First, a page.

A few heads turned at the recent seminary graduation held for Davis High School seminary students.
Sitting in the middle of his own students with a broad grin on his face was Blane van Pletzen, playing a dual role of seminary teacher and graduating student.Raised in South Africa, van Pletzen didn't join the Church until he was 17, so "I did not have the opportunity to attend seminary," he explained. When he began teaching at Davis three years ago, he set a goal to earn his own diploma.
"I wanted to get it, frame it, and put it in a prominent place," he said.
To earn the important piece of paper, van Pletzen had to do everything his students were required to do.
"I memorized scriptures, took tests, studied the standard works. And of course, I had to attend classes. But because I was teaching that wasn't as hard for me as it was for some of the students," he said laughing. "Although, I must admit, there were a few mornings. . . ."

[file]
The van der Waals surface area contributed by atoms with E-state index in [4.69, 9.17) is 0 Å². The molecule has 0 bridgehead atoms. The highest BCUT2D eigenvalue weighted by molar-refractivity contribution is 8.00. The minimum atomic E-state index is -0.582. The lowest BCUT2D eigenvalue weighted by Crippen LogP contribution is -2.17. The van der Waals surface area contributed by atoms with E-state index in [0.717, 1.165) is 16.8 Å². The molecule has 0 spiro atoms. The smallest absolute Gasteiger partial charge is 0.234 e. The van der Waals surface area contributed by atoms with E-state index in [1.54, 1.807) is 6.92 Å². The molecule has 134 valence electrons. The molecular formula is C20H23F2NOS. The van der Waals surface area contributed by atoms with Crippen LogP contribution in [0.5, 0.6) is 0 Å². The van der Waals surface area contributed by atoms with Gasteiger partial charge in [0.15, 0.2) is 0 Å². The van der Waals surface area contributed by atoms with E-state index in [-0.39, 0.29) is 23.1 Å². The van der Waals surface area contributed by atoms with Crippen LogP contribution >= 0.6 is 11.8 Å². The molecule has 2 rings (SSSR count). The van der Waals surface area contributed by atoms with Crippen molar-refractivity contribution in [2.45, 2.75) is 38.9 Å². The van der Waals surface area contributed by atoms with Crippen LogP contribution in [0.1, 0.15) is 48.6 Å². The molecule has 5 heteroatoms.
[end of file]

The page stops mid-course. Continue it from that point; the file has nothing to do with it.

Van Pletzen calls his conversion to the Church and the road to his present teaching position an "interesting spiritual journey."
Religion has always been important in his family, he explained.
"In 1977, my father contacted the missionaries and invited them by," he recalled. "Nine days later, our entire family was baptized - Mom, Dad, my sister, brother and I."
After serving in the South African military and then on a mission in England, van Pletzen ended up in Utah, studying English. He earned a bachelor's degree at Weber State College and a master's degree from Utah State University. During this time, he also met and married Lisa Tullis.
"I never really intended to teach seminary," van Pletzen explained. "I was teaching English at Utah State when I got a letter inviting me to teach seminary. Apparently some of my LDS students liked what I did in the classroom and had referred me to the institute up there."
Within 24 hours, van Pletzen found himself student teaching in a Logan seminary, and the next year he was a full-fledged seminary teacher at Davis.
"I love teaching," he said. "It gives me an opportunity to help these young people develop spiritual skills that they need to survive in today's world. I've enjoyed being able to draw on my background and to share my testimony with them. And of course, my testimony has grown with this experience."
With diploma in hand, van Pletzen and his family, which now includes 5-year-old daughter Esme, are headed for the BYU-Hawaii campus, where he will continue to teach and continue to grow.